Presentation Authors: Julia Finkelstein*, Dylan Cahill, Kate Humphrey, Caleb Nelson, Carlos Estrada, Boston, MA
Introduction: As the use of telemedicine expands, it is important to assess its impact on safety and quality of care as well as costs. Outcomes from virtual visits (VV), remote encounters via a video system, have not been evaluated in the postoperative pediatric urology population. We sought to compare VV with in-person visits (IPV) with respect to clinical outcomes and family experience.
Methods: A prospective study was conducted of VV and IPV during a 2 month period in 2018. Postoperative patients of 8 pediatric urologists were enrolled. The following variables were tracked: appointment compliance, waiting room and visit time, and the number of unscheduled encounters and readmissions. After each postoperative visit, families were asked to complete an electronic 11-question survey pertaining to their experience, including quantifying direct cost, missed work and school, and their satisfaction. Opportunity cost was estimated by multiplying reported missed work time by an average hourly wage of $22.81 (US Bureau of Labor Statistics).
Results: 51 VV and 57 IPV were completed. There was no difference in the characteristics of the 2 cohorts (Table). Waiting room time for IPV was significantly longer (p < 0.001), with IPV starting a mean of 20 minutes after the scheduled time as compared to a mean VV start of 1.8 minutes prior to the scheduled time. VV face-to-face time spent with the urologist was significantly longer by 1.5 minutes (p=0.024). There was no difference in unscheduled encounters and there were no readmissions in either cohort.The survey response rate was 54% in both cohorts. Families reported that VV took 15 minutes, compared to almost 3 hours for IPV (p < 0.001). To participate in VV, significantly less work and school was missed by parents and children, respectively. Families incurred significantly greater direct (p < 0.001) and opportunity (p=0.0025) costs for IPV, totaling $108.23 on average per visit. Nearly all families (97-98%) were very satisfied or satisfied with their postoperative visit, whether it was virtual or in-person.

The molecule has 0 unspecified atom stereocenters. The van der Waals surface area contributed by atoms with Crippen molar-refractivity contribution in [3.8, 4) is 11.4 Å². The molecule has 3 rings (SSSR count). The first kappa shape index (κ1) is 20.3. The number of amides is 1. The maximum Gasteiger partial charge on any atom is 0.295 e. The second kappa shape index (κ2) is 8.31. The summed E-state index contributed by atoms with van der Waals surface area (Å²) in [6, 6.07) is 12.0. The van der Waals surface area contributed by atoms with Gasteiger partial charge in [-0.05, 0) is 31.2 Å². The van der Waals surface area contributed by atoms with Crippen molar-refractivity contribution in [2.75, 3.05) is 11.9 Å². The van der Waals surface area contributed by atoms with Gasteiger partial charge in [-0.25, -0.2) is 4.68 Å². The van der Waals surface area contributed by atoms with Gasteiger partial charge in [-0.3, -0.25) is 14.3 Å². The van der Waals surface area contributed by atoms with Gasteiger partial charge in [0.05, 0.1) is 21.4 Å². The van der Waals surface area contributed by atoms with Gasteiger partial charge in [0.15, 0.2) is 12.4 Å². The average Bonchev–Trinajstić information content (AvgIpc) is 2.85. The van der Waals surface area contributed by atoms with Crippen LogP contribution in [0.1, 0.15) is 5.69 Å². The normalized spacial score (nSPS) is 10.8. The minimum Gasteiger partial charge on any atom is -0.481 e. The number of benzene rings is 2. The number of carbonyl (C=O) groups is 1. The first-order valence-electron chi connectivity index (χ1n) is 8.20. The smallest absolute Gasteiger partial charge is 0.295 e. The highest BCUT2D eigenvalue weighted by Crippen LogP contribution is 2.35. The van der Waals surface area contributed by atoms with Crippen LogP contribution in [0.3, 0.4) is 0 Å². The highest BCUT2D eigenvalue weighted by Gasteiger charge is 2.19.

Conclusions: For pediatric urologic postoperative care, VV are associated with shorter wait and travel times, decreased missed work and school, and similar clinical outcomes compared to IPV. Telemedicine also reduces direct and opportunity costs associated with these brief but important encounters.